Experts study environment policy gaps
Manama, October 5, 2010
Policy gaps for major regional environment issues will be identified by experts at a two-day UN meeting which concludes at the Gulf Hotel today.
Participants are pinpointing existing policies that should be maintained or replicated in other environment sectors and discovering new, innovative and integrated policies that have the potential and promise to meet selected goals, at the two-day regional consultation of the United Nations Environment Programme (Unep) Fifth Global Environment Outlook (GEO-5).
They are also examining the alignment of international and regional environment goals, the progress made, the effectiveness of implementation and the next step.
Opinions put forward at the meeting will contribute to the United Nations Environment Programme (Unep) Fifth Global Environment Outlook (GEO-5), which will be launched on World Environment Day on June 5 in 2012.
The regional consultation meeting of the GEO-5 is held under the patronage of Public Commission for the Protection of Marine Resources, Environment and Wildlife head Shaikh Abdulla bin Hamad Al Khalifa.
By the end of today's meeting experts would have decided on between three to five priority environmental issues or challenges facing West Asia and settle on one internationally agreed goal for each of them.
They will also name the GEO-5 key target audience in light of the region's priorities and selected global goals.
The aim is to engage those groups, through outreach, in the assessment development and ensure that the GEO-5 process is an audience-driven, responsive process and so that the report's findings are relevant.
Government and multi-stakeholders are requested to nominate regional experts who will participate in GEO-5 production as lead or contributing authors for the regional chapter.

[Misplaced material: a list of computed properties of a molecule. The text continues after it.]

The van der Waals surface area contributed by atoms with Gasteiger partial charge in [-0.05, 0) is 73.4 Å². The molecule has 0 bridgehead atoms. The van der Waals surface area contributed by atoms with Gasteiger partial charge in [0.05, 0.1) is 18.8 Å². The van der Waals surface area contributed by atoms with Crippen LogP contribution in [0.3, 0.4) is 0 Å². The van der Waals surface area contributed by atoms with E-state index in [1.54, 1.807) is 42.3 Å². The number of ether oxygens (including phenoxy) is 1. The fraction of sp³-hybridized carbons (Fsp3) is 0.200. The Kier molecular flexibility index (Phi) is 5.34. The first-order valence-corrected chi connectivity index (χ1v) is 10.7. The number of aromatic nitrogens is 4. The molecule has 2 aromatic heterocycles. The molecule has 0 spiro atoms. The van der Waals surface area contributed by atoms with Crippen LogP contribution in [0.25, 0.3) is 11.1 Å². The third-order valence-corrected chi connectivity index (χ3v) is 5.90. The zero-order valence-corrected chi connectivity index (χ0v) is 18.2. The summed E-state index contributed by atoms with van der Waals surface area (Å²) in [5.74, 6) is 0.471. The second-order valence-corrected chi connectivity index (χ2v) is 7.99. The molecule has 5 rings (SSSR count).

West Asia Regional consultation is an important step in the preparation process for the production of the final report GEO-5 where governmental and stakeholder groups engage in face to face discussions with the aim of identifying the policy gaps that hinder progress towards meeting environmental goals selected by regions.
The report will reflect the outcomes of regional consultations including regional priorities, recommendations, agreed goals and key target audiences.
GEO-5 will also take a global and regional look at the environment and support developing countries in gearing up their capacity building to overcome environmental and financial barriers.
The GEO-5 is different from other GEO reports because it shifts from assessing priority problems towards assessing priority solutions. The report brings to the forefront a set of internationally agreed goals, including the Millennium Development Goals and those related to air quality, biodiversity, energy, chemical waste, climate change, energy, oceans and seas, land degradation, desertification and environmental governance.-TradeArabia News Service
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